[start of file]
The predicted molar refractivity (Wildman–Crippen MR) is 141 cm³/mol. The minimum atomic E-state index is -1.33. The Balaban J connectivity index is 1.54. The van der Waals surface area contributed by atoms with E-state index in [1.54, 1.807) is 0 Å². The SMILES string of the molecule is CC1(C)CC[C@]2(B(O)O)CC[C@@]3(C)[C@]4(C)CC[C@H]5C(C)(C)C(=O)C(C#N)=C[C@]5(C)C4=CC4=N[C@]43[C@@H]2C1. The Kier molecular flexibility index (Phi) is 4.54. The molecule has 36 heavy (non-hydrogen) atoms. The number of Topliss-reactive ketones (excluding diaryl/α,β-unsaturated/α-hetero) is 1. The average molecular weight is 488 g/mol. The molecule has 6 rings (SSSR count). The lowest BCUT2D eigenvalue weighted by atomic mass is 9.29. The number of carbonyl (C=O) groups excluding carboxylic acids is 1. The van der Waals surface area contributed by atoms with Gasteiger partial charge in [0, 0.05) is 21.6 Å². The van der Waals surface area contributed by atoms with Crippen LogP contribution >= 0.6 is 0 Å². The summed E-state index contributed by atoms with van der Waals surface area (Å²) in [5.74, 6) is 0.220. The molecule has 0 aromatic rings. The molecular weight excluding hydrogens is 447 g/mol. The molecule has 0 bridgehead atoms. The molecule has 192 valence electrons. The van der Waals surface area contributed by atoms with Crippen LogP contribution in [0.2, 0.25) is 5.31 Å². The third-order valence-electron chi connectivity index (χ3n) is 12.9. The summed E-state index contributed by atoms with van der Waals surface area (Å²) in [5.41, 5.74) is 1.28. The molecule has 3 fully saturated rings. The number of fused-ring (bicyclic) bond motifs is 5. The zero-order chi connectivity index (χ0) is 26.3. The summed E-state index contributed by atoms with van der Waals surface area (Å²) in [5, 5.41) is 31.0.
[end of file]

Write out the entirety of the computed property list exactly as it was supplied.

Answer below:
The predicted molar refractivity (Wildman–Crippen MR) is 141 cm³/mol. The minimum atomic E-state index is -1.33. The Balaban J connectivity index is 1.54. The van der Waals surface area contributed by atoms with E-state index in [1.54, 1.807) is 0 Å². The SMILES string of the molecule is CC1(C)CC[C@]2(B(O)O)CC[C@@]3(C)[C@]4(C)CC[C@H]5C(C)(C)C(=O)C(C#N)=C[C@]5(C)C4=CC4=N[C@]43[C@@H]2C1. The Kier molecular flexibility index (Phi) is 4.54. The molecule has 36 heavy (non-hydrogen) atoms. The number of Topliss-reactive ketones (excluding diaryl/α,β-unsaturated/α-hetero) is 1. The average molecular weight is 488 g/mol. The molecule has 6 rings (SSSR count). The lowest BCUT2D eigenvalue weighted by atomic mass is 9.29. The number of carbonyl (C=O) groups excluding carboxylic acids is 1. The van der Waals surface area contributed by atoms with Gasteiger partial charge in [0, 0.05) is 21.6 Å². The van der Waals surface area contributed by atoms with Crippen LogP contribution >= 0.6 is 0 Å². The summed E-state index contributed by atoms with van der Waals surface area (Å²) in [5.74, 6) is 0.220. The molecule has 0 aromatic rings. The molecular weight excluding hydrogens is 447 g/mol. The molecule has 0 bridgehead atoms. The molecule has 192 valence electrons. The van der Waals surface area contributed by atoms with Crippen LogP contribution in [0.2, 0.25) is 5.31 Å². The third-order valence-electron chi connectivity index (χ3n) is 12.9. The summed E-state index contributed by atoms with van der Waals surface area (Å²) in [5.41, 5.74) is 1.28. The molecule has 3 fully saturated rings. The number of fused-ring (bicyclic) bond motifs is 5. The zero-order chi connectivity index (χ0) is 26.3. The summed E-state index contributed by atoms with van der Waals surface area (Å²) in [5, 5.41) is 31.0.